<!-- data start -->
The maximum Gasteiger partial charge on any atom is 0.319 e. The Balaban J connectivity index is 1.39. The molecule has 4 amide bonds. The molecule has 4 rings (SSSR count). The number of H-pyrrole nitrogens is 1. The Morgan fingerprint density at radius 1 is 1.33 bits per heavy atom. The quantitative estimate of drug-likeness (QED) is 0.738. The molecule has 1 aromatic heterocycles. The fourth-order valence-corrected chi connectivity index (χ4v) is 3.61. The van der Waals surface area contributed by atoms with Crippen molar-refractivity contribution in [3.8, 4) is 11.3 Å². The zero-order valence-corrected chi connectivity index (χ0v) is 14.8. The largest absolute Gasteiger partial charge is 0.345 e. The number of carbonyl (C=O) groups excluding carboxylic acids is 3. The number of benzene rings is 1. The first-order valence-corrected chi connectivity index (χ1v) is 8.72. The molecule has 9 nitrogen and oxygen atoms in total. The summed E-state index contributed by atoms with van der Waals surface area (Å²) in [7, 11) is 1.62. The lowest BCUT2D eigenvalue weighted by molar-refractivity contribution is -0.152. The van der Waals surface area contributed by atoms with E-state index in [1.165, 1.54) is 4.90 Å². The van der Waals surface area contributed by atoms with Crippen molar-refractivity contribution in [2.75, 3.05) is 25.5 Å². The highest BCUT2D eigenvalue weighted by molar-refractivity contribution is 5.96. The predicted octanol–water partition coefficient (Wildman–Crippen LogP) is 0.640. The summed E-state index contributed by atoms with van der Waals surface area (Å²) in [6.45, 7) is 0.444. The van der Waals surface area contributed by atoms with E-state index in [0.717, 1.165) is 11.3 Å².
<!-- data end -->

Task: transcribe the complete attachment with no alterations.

The maximum Gasteiger partial charge on any atom is 0.319 e. The Balaban J connectivity index is 1.39. The molecule has 4 amide bonds. The molecule has 4 rings (SSSR count). The number of H-pyrrole nitrogens is 1. The Morgan fingerprint density at radius 1 is 1.33 bits per heavy atom. The quantitative estimate of drug-likeness (QED) is 0.738. The molecule has 1 aromatic heterocycles. The fourth-order valence-corrected chi connectivity index (χ4v) is 3.61. The van der Waals surface area contributed by atoms with Crippen molar-refractivity contribution in [3.8, 4) is 11.3 Å². The zero-order valence-corrected chi connectivity index (χ0v) is 14.8. The largest absolute Gasteiger partial charge is 0.345 e. The number of carbonyl (C=O) groups excluding carboxylic acids is 3. The number of benzene rings is 1. The first-order valence-corrected chi connectivity index (χ1v) is 8.72. The molecule has 9 nitrogen and oxygen atoms in total. The summed E-state index contributed by atoms with van der Waals surface area (Å²) in [7, 11) is 1.62. The lowest BCUT2D eigenvalue weighted by molar-refractivity contribution is -0.152. The van der Waals surface area contributed by atoms with E-state index in [1.165, 1.54) is 4.90 Å². The van der Waals surface area contributed by atoms with Crippen molar-refractivity contribution in [2.75, 3.05) is 25.5 Å². The highest BCUT2D eigenvalue weighted by molar-refractivity contribution is 5.96. The predicted octanol–water partition coefficient (Wildman–Crippen LogP) is 0.640. The summed E-state index contributed by atoms with van der Waals surface area (Å²) in [6.45, 7) is 0.444. The van der Waals surface area contributed by atoms with E-state index in [0.717, 1.165) is 11.3 Å².